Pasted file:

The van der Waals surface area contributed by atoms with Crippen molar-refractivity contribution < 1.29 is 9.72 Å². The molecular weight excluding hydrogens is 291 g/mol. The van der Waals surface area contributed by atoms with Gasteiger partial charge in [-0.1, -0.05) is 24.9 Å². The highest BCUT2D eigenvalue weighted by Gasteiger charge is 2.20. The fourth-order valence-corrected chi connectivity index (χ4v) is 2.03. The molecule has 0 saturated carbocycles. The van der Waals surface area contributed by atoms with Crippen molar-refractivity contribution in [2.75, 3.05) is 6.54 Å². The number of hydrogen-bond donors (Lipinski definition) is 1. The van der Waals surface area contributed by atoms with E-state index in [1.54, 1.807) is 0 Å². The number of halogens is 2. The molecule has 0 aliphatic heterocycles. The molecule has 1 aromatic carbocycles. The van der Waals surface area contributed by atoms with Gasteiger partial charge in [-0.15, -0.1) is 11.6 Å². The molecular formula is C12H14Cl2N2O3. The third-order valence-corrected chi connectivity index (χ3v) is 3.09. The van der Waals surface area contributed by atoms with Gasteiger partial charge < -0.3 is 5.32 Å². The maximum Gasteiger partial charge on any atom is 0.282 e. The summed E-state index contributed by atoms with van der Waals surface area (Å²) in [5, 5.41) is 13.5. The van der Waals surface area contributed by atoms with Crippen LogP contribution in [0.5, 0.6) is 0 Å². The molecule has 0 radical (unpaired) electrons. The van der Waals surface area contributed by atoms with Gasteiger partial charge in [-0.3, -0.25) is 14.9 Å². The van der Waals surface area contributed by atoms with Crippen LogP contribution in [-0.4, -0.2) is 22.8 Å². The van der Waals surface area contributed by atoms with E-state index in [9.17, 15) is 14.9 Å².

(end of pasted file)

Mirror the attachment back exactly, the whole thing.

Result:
The van der Waals surface area contributed by atoms with Crippen molar-refractivity contribution < 1.29 is 9.72 Å². The molecular weight excluding hydrogens is 291 g/mol. The van der Waals surface area contributed by atoms with Gasteiger partial charge in [-0.1, -0.05) is 24.9 Å². The highest BCUT2D eigenvalue weighted by Gasteiger charge is 2.20. The fourth-order valence-corrected chi connectivity index (χ4v) is 2.03. The molecule has 0 saturated carbocycles. The van der Waals surface area contributed by atoms with Crippen molar-refractivity contribution in [2.75, 3.05) is 6.54 Å². The number of hydrogen-bond donors (Lipinski definition) is 1. The van der Waals surface area contributed by atoms with E-state index in [1.54, 1.807) is 0 Å². The number of halogens is 2. The molecule has 0 aliphatic heterocycles. The molecule has 1 aromatic carbocycles. The van der Waals surface area contributed by atoms with Gasteiger partial charge in [-0.15, -0.1) is 11.6 Å². The molecular formula is C12H14Cl2N2O3. The third-order valence-corrected chi connectivity index (χ3v) is 3.09. The van der Waals surface area contributed by atoms with Gasteiger partial charge < -0.3 is 5.32 Å². The maximum Gasteiger partial charge on any atom is 0.282 e. The summed E-state index contributed by atoms with van der Waals surface area (Å²) in [5, 5.41) is 13.5. The van der Waals surface area contributed by atoms with Crippen LogP contribution in [0.5, 0.6) is 0 Å². The molecule has 0 radical (unpaired) electrons. The van der Waals surface area contributed by atoms with Gasteiger partial charge in [-0.3, -0.25) is 14.9 Å². The van der Waals surface area contributed by atoms with Crippen LogP contribution in [-0.4, -0.2) is 22.8 Å². The van der Waals surface area contributed by atoms with E-state index in [9.17, 15) is 14.9 Å².